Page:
MIAMI GARDENS, Fla. -- Orange streamers rained down while Roger Federer held another championship trophy aloft, his familiar grin as wide as ever.
For the ageless Federer, winning never gets old.
Now 37, Federer became tennis' first repeat champion of 2019 when he won his 101st career title Sunday by beating a hobbled John Isner in the Miami Open final, 6-1, 6-4.
Federer neutralized Isner's big serve and won 32 of 35 points on his own serve. The 6-foot-10 Isner scrambled so desperately to stay in rallies that he hurt his left foot and limped badly through the final few points.
Isner said afterward he didn't yet know the nature or severity of the injury.
Federer, by contrast, is just fine. He was the Dubai champion March 2, and runner-up to Dominic Thiem at Indian Wells two weeks ago.
"This is a good phase, a good stretch for me right now," Federer said. "I really feel super healthy. That's why I have been able to play every day for the last four weeks. That's something that maybe hasn't always been the case for the last few years. So you appreciate these moments."
Federer is 18-2 this year, best on the men's tour, which stamps him as a threat to add to his record total of 20 Grand Slam titles.
"Unbelievable for you to keep winning and playing this level of tennis," Miami tournament director James Blake, a former top-five player, told Federer at the trophy presentation. "It makes me feel like such an underachiever. We're all just in awe."
Isner also paid tribute to Federer during the ceremony.
"You were entirely too good today, entirely too good this whole tournament," Isner said. "You are entirely too good your whole career. It's absolutely incredible what you're doing. We're so lucky to have you in this game, and we all want you to keep playing and literally never retire. So keep it up, man."
The first 33 men's and women's titles in 2019 were won by 33 different players, including Ashleigh Barty in the Miami women's final Saturday. Federer is the first repeat winner in 20 men's tournaments this year.
"Kind of fitting," Isner said.
Federer first played in the Miami tournament as a wild card 20 years ago. He won the title in 2005, 2006 and 2017 before it moved from Key Biscayne to its new home this year in the Dolphins' complex.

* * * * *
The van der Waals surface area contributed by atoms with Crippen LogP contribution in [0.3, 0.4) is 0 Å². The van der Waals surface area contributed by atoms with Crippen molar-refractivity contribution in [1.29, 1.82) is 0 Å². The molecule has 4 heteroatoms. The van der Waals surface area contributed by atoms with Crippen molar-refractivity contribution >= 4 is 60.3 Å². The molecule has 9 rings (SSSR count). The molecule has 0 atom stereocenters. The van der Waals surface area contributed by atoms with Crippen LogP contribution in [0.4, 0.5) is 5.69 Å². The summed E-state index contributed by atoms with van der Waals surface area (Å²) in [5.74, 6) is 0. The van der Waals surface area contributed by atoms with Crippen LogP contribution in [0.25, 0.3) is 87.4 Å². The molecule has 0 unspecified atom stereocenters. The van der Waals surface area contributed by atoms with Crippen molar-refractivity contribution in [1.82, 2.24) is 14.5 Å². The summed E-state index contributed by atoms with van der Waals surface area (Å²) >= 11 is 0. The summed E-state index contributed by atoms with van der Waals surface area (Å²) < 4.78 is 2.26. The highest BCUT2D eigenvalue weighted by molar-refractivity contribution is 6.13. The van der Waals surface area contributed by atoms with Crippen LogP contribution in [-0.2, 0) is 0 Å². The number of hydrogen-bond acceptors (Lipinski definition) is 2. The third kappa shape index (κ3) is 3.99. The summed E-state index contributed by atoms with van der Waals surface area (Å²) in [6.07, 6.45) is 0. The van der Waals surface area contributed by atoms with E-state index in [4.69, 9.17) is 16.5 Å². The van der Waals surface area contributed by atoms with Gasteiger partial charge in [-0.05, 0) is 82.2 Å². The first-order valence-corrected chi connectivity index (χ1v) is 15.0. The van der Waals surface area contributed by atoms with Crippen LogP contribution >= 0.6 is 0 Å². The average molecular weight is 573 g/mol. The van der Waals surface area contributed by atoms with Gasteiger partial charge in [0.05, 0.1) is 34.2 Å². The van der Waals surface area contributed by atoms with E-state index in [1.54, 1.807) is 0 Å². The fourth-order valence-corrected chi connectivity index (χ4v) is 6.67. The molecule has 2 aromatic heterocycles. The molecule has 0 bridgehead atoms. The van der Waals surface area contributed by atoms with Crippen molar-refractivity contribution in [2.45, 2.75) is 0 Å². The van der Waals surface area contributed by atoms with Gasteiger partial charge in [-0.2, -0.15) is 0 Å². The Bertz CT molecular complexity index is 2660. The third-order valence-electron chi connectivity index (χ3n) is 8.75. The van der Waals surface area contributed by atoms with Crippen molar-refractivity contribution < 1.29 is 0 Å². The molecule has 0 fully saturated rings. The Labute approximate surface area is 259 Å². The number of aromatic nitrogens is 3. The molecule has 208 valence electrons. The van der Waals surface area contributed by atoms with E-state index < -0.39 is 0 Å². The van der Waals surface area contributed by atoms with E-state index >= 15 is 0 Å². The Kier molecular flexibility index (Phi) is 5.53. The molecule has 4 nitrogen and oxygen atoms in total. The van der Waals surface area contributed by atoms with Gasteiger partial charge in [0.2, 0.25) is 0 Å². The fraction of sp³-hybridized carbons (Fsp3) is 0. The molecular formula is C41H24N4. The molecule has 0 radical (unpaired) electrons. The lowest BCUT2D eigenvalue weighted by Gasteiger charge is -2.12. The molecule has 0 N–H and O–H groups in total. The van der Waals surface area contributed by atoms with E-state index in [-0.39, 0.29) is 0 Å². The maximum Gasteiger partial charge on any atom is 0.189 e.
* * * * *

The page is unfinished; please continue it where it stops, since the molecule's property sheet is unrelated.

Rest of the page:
"It has been a super long journey for me here," Federer told the crowd. "To stand here right now really means a lot after so many years."
The temporary stands inside the NFL stadium were almost full for the final, but Federer quickly defused any drama. He broke in the opening game and then twice more in a first set that lasted only 24 minutes.
"Champion, Roger!" one fan yelled during a lull, prompting cheers. Federer went on to earn the adjective yet again.
To complicate matters for Isner, he said the top of his foot started to hurt during the first set, and the problem grew worse as the match progressed.
"It's a terrible feeling," Isner said, "going up against the greatest player ever, playing in this incredible atmosphere, and my foot's killing me.
"Not that I would have won the match anyway. Let's make that clear. But, you know, I think I could have made for a more interesting match, and one that was a little more fun."
Federer said he felt badly for Isner but didn't let that affect his game.
"It was just important to keep on doing what I was doing, and if he's hurt, well, then so be it, and bad luck for him," Federer said. "After the game, of course, you hope it's nothing serious."
While Isner might need time to heal, Federer will begin preparations for the clay-court season, which he skipped last year. He'll play Madrid in May as a tuneup for the French Open.
"I'm not very confident going into this clay-court season, I can tell you that, because I don't even remember how to slide anymore," Federer said. "I'm taking baby steps at this point. I'm very excited. It's a good challenge, a good test. Confidence? It's in no man's land."
In tennis, no man's land is the area around the service line. Federer hits lots of winners from there.